EDEN PRAIRIE and OTSEGO, Minn. Dec. 20, 2016 — As Congressional leaders plan to repeal the Affordable Care Act in January, grassroots leaders from ISAIAH, TakeAction Minnesota, the Land Stewardship Project, Main Street Alliance of Minnesota, the Minnesota Nurses Association and AFSCME held actions at both the offices of U.S. Reps, Erik Paulsen (R) and Tom Emmer (R), voicing their concerns about the future of healthcare in the state.

Leaders gathered this morning at the office of Emmer and this afternoon at Paulsen’s, declaring that they would not tolerate the cutting and gutting of systems set up to protect and care for everyday working families. Leaders were primarily responding to the imminent threat facing the Affordable Care Act, which has helped millions of Americans gain access to health insurance for the first time, has extended healthcare to adult children until they are 26 years old and has offered protections and access to healthcare to millions of Americans with pre-existing conditions. They made the firm stance that if any change is to be made, it should improve and strengthen the policies, not bankrupt the entire American healthcare system while padding the pockets of insurance companies and big business.

The group of faith communities, business owners, nurses, farmers and the like, gathered with signs saying “DON’T TAKE MY HEALTH CARE” and “DON’T TAKE MY MEDICAID AND MEDICARE” as well as personal signs sharing what losing healthcare would mean for their families. They also brought letters to their congressmen, giving their own stories as to how programs like Medicare, Medicaid, Affordable Care Act, and MNsure have been lifesaving policies and that the demise of these programs will have devastating and life-threatening consequences for hundreds of thousands of Minnesotans and millions of people across the country. These programs have been a lifeline to the elderly, disabled, people with pre-existing conditions and low-income families. The organization members invited their congressmen to schedule meetings with them to further discuss ways that they can better represent their constituents.

Terry Johnson, ISAIAH leader and Brooklyn Park resident, has both a son and granddaughter that have distinct, chronic health issues that require both expensive and consistent care. “It is only because of the Affordable Care Act that my baby granddaughter is alive. She would not still be here if it weren’t for her treatments and they’d never be affordable without ACA. Likewise, it is only because of Medicaid that my son has his lifesaving coverage. He works every day and still couldn’t afford [healthcare],” says Johnson. “It is because of these policies that they are both still here so am gravely concerned and disappointed that there are plans to repeal a policy that has saved so many lives.”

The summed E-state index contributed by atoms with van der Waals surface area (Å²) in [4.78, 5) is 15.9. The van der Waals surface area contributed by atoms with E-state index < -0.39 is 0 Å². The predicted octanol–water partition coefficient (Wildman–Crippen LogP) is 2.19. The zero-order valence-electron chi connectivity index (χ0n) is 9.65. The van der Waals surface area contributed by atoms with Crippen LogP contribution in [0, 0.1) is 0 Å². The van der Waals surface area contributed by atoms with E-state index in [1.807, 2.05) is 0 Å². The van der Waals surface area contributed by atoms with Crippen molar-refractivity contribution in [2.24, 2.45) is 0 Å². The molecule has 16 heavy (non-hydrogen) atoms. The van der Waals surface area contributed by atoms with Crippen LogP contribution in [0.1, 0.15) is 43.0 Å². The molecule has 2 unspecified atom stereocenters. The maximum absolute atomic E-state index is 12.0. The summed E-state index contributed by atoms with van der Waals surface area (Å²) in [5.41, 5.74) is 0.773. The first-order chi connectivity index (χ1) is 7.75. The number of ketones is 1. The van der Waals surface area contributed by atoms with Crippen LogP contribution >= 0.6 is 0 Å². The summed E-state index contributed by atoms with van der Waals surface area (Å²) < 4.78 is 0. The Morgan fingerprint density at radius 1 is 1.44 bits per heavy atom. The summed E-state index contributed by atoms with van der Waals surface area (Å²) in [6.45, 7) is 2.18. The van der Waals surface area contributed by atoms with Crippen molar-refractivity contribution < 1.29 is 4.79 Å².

“What I deeply care about is that people can go and get their healthcare needs met of at a price that they can afford. Nothing is perfect. But people are very, very afraid that they will lose access to help and livelihood,” said Pastor Paul Slack of New Creation Church and ISAIAH board president. “This plan to revoke a lifeline to millions of people is unethical and immoral.”

Beyond these programs being the line of defense in the fight between life and death, they have proven to be instrumental in job creation and catapulting the nation closer to the “American Dream.” Ensuring that every American has an opportunity to live healthy lives allows them the ability to pursue vocations and goals that will permit families to thrive.

“While starting our business my wife and I welcomed a new baby into our home. If not for access to affordable coverage, one of us would have had to step away from the business to find outside employment with health benefits,” said Todd Mikkelson, the owner of Sprayrack.com in Orono and Main Street Alliance of Minnesota Advisory Board member. “Without both of us focused on the business we would never have gotten off the ground.”

It has been no secret that the Affordable Care Act is on the potential chopping block in the upcoming year. According to the Center for Budget and Policy Priorities, 380,000 people could lose health insurance and Minnesota could lose $16.4 billion in federal funding with the repeal of the ACA.  There are 912,000 people on Medicare and over 1 million people on Medicaid in Minnesota. It would also jeopardize the health care of more than 744,000 Minnesotans with pre-existing conditions. These statistics equals 2.4 million people in a state of 5.5 million who will be negatively impacted by changes to healthcare at the federal level. That’s 35-40% of all Minnesotans.  This data on Medicare and Medicaid is from CMMS (Medicaid) and the Kaiser Foundation (Medicare).

Grassroots organizations across the country are participating in a national “Hands off Our Healthcare” Day of Action, as thousands of leaders across the country call on Representatives and Senators to end the threats to the Affordable Care Act, Medicaid and Medicare.

Congress needs to move in a very different direction than what’s been proposed. Elected officials need to:

  • Pass measures to improve and strengthen the Affordable Care Act.
  • Give everyone the choice of an employer provided healthcare plan or a public option under Medicare
  • Maintain and strengthen Medicare
  • Protect Minnesota’s state budget and local hospitals with full funding for Medicaid.

It is time for Congress to stand for and with the people by the creating a healthcare system that works for everyone, with quality healthcare all can afford.

ISAIAH leader and Pax Christi Catholic Community member, Joan Howe-Pullis said, “I think we have an opportunity to think beyond political parties and instead, stand together as human beings for love and decency and humanity.”